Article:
Neratinib Reduces HER2+ Breast Cancer Recurrences in Phase III ExteNET Study

Treatment with neratinib immediately following adjuvant trastuzumab plus chemotherapy modestly improved invasive disease-free survival against placebo at the cost of low-grade diarrhea in almost all patients with HER2-positive early-stage breast cancer.

Arlene Chan, MD

Treatment with neratinib immediately following adjuvant trastuzumab (Herceptin) plus chemotherapy modestly improved invasive disease-free survival (DFS) against placebo at the cost of low-grade diarrhea in almost all patients with HER2-positive early-stage breast cancer. Findings for neratinib from a 2-year analysis of the phase III ExteNET study were presented by Arlene Chan, MD, at the 2015 ASCO Annual Meeting.

The 2-year invasive DFS rate was 93.9% in the neratinib arm versus 91.6% with placebo, representing a 33% reduction in the risk of recurrence (hazard ratio [HR] = 0.67; 95% CI, 0.50-0.91; P = .009). However, 95.4% of patients treated with neratinib experienced all-grade diarrhea (39.9% was grade 3/4).

"The primary analysis that was reported at 2 years only provides early outcome results, and clearly longer benefit in the form of overall survival benefit will require longer follow-up," Chan, director of the Breast Cancer Clinical Trials Unit at Mount Hospital in Perth, said during her presentation. "As expected with this class of drug, diarrhea was by far the most common adverse event seen. It is noteworthy that at the time of the study design there was no protocol-mandated antidiarrhea prophylactics put in place."

In the phase III study, 2840 patients who remained disease-free following 1 year of treatment with adjuvant trastuzumab and chemotherapy were randomized to neratinib (n = 1420) or placebo (n = 1420). Neratinib was administered for 12 months at 240 mg per day.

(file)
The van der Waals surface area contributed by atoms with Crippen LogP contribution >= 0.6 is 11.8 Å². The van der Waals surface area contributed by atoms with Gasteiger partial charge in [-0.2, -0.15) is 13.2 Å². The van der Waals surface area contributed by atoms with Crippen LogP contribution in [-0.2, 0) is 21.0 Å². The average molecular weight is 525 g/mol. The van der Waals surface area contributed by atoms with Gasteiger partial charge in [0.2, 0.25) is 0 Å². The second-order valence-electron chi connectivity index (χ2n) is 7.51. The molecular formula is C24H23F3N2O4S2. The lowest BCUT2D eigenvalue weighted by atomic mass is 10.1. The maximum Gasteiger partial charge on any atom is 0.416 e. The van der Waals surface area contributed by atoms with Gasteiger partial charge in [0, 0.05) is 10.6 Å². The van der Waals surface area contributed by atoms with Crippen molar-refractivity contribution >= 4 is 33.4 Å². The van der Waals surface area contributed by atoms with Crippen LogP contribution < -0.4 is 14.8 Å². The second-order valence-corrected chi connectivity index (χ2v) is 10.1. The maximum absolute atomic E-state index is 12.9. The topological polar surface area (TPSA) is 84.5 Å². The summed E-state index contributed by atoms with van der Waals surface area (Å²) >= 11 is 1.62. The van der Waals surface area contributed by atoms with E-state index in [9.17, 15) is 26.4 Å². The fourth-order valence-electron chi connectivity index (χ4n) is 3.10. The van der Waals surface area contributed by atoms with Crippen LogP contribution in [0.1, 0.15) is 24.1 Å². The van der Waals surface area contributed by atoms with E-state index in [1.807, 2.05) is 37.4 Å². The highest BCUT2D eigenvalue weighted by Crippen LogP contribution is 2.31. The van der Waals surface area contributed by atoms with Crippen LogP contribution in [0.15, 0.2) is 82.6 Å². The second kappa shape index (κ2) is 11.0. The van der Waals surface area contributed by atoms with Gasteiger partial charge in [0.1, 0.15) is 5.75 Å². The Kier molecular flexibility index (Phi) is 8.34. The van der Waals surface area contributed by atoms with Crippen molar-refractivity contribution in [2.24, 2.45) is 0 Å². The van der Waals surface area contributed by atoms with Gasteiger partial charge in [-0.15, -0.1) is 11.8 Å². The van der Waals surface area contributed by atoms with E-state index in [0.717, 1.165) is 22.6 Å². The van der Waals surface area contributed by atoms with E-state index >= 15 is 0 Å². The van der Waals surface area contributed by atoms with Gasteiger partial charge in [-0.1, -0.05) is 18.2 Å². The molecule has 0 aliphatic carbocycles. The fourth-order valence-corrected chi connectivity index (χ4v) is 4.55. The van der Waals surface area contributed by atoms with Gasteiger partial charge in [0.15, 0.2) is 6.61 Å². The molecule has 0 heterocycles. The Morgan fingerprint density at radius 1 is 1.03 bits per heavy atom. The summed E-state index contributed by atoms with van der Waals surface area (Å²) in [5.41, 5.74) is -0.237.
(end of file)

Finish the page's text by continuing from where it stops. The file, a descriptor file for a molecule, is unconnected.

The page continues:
The median age of patients in the study was 52 years. Across both arms, trastuzumab and chemotherapy were administered concurrently in approximately 62% of patients, with 38% receiving the drugs sequentially. The interval between receiving trastuzumab and entering the trial was approximately 4.5 months.

Approximately 23.8% of patients had node negative disease, 46.6% had 1 to 3 positive nodes, and 29.6% had ≥4 positive nodes. Anthracyclines were administered as adjuvant chemotherapy in the majority of patients (77%). Appropriate endocrine therapy was administered to 94% of patients with hormone receptor (HR)-positive breast cancer.

The primary endpoint of the study was invasive DFS at 2 years. Secondary outcome measures focused on DFS in patients with DCIS, CNS recurrence incidence, and 5-year overall survival (OS).

Treatment with neratinib benefited patients across all subgroups for invasive DFS. Trends toward a greater benefit were seen in patients who were <35 years old at randomization (n = 101; HR = 0.43; 95% CI, 0.14-1.17) and those who received sequential trastuzumab and chemotherapy (n = 1070; HR = 0.48; 95% CI, 0.28-0.81).

In the neratinib arm, 3.7% of patients experienced distant recurrence compared with 5.1% in the placebo arm. Central nervous system (CNS) metastases were seen in 0.9% of patients in the neratinib versus 1.1% with placebo.

"Patients receiving neratinib experienced fewer episodes of regional recurrence, contralateral breast cancer, and most importantly fewer episodes of distant metastatic recurrence, with a numerically lower incidence of CNS recurrence," Chan said.